Location: Hydrology and Remote Sensing LaboratoryTitle: The differential response of surface fluxes from Agro-ecosystems in response to local environmental conditions
Submitted to: Procedia Environmental Sciences
Publication Type: Proceedings
Publication Acceptance Date: 7/25/2013
Publication Date: 7/26/2013
Citation: Alfieri, J.G., Kustas, W.P., Prueger, J.H., Baker, J.M., Hatfield, J.L. 2013. The differential response of surface fluxes from Agro-ecosystems in response to local environmental conditions. Procedia Environmental Sciences. p. 239-245.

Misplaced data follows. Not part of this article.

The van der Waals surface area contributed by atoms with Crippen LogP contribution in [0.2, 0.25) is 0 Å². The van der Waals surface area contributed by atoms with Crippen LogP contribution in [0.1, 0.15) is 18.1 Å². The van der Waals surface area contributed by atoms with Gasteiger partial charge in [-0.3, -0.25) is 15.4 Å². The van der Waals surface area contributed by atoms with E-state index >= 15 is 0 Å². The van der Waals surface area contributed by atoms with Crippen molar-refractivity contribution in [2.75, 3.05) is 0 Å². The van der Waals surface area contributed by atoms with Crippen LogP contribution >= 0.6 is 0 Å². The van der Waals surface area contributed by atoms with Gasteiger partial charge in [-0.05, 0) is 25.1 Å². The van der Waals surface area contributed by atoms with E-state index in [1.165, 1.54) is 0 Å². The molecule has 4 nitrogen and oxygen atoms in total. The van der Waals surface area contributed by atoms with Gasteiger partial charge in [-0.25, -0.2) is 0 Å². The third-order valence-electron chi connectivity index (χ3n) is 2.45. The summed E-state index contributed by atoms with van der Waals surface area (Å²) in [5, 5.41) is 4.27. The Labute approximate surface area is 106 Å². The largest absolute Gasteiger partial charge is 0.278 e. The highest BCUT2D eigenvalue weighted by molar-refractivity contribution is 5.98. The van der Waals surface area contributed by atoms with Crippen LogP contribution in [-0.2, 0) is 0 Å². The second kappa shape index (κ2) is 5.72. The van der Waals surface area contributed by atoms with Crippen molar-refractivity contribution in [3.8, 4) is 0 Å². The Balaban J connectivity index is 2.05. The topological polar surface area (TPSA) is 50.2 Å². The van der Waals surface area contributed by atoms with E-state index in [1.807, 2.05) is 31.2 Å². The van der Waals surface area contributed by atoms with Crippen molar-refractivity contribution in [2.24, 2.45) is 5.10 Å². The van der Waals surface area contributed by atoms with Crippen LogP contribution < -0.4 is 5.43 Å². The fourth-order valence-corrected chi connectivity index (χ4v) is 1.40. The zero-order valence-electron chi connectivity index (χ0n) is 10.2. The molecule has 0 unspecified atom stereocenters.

Technical Abstract: Meeting the competing demands for freshwater of the urban, industrial, and agricultural communities is increasingly challenging as the global population continues to grow and the need for potable water, food, fiber, and fuel grows with it. One of the keys to meeting these demands is maximizing the efficiency of water use in agricultural applications. Toward this end, a thorough understanding of the factors driving evapotranspiration and their response to spatiotemporal variations in local environmental conditions is needed for the development and validation of numerical and remote sensing-based models. Moreover, because these exchange processes are strongly nonlinear, scaling measurements collected at one scale to another remains a nontrivial task. In an effort to identify the key environmental drivers controlling the latent heat flux (LE) from agro-ecosystems and their potential impacts on upscaling in-situ flux measurements, eddy covariance and micrometeorological data collected over maize and soy at three distinct sites located in Maryland, Iowa, and Minnesota, respectively were evaluated for the years between 2007 and 2011. The magnitudes of the evaporative fluxes were comparable for measurements collected during clear-sky days with similar environmental conditions; on average, the measurements of LE agreed to within 50 W m-2, or approximately 10%. When considered in terms of evaporative fraction (FE), however, there were marked differences among the sites. For example, while the magnitude and diurnal pattern of FE for mature maize at the Minnesota site was nearly constant (FE = 0.66) during the day, FE at both the Maryland and Iowa site increased steadily during the day from a minimum value near 0.68 at midmorning to peak value of 0.87 in the afternoon. These differences appear to be primarily linked to differences in soil moisture and vegetation density at the various sites. As such, this research underscores the impact of local environmental conditions in controlling land-atmosphere exchange processes. It also underscores the importance accurately describing local environmental conditions when modeling surface fluxes.